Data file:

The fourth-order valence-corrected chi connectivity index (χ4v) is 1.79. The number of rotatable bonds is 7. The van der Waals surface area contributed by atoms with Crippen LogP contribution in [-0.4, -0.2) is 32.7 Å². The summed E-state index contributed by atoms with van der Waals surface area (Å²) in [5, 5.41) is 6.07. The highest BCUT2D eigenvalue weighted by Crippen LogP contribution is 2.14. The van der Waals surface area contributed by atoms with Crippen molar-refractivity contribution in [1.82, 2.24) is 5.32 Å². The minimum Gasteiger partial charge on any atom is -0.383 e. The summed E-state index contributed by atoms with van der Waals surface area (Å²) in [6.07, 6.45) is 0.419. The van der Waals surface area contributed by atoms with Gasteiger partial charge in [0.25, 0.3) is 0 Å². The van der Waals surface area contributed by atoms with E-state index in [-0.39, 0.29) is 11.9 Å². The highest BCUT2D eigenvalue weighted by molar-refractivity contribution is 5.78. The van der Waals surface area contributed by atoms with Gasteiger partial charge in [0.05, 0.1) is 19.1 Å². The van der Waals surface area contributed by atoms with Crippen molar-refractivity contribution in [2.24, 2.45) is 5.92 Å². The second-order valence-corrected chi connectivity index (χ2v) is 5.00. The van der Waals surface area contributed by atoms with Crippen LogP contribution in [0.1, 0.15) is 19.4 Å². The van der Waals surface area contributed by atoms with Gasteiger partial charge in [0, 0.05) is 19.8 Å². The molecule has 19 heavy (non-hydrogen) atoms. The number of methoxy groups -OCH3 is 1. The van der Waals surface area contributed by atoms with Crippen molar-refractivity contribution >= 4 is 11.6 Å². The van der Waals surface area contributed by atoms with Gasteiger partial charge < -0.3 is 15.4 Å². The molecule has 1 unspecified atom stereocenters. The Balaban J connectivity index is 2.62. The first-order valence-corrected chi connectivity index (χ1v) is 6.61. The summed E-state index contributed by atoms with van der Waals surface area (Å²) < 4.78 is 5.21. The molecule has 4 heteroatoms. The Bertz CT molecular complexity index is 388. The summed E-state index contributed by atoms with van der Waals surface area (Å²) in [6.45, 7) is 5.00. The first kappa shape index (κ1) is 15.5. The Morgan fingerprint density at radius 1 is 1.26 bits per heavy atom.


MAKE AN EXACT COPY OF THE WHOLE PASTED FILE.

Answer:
The fourth-order valence-corrected chi connectivity index (χ4v) is 1.79. The number of rotatable bonds is 7. The van der Waals surface area contributed by atoms with Crippen LogP contribution in [-0.4, -0.2) is 32.7 Å². The summed E-state index contributed by atoms with van der Waals surface area (Å²) in [5, 5.41) is 6.07. The highest BCUT2D eigenvalue weighted by Crippen LogP contribution is 2.14. The van der Waals surface area contributed by atoms with Crippen molar-refractivity contribution in [1.82, 2.24) is 5.32 Å². The minimum Gasteiger partial charge on any atom is -0.383 e. The summed E-state index contributed by atoms with van der Waals surface area (Å²) in [6.07, 6.45) is 0.419. The van der Waals surface area contributed by atoms with Gasteiger partial charge in [0.25, 0.3) is 0 Å². The van der Waals surface area contributed by atoms with E-state index in [-0.39, 0.29) is 11.9 Å². The highest BCUT2D eigenvalue weighted by molar-refractivity contribution is 5.78. The van der Waals surface area contributed by atoms with Gasteiger partial charge in [0.05, 0.1) is 19.1 Å². The van der Waals surface area contributed by atoms with Crippen molar-refractivity contribution in [2.24, 2.45) is 5.92 Å². The second-order valence-corrected chi connectivity index (χ2v) is 5.00. The van der Waals surface area contributed by atoms with Crippen LogP contribution in [0.1, 0.15) is 19.4 Å². The van der Waals surface area contributed by atoms with Gasteiger partial charge in [0, 0.05) is 19.8 Å². The molecule has 19 heavy (non-hydrogen) atoms. The number of methoxy groups -OCH3 is 1. The van der Waals surface area contributed by atoms with Crippen molar-refractivity contribution >= 4 is 11.6 Å². The van der Waals surface area contributed by atoms with Gasteiger partial charge < -0.3 is 15.4 Å². The molecule has 1 unspecified atom stereocenters. The Balaban J connectivity index is 2.62. The first-order valence-corrected chi connectivity index (χ1v) is 6.61. The summed E-state index contributed by atoms with van der Waals surface area (Å²) < 4.78 is 5.21. The molecule has 4 heteroatoms. The Bertz CT molecular complexity index is 388. The summed E-state index contributed by atoms with van der Waals surface area (Å²) in [6.45, 7) is 5.00. The first kappa shape index (κ1) is 15.5. The Morgan fingerprint density at radius 1 is 1.26 bits per heavy atom.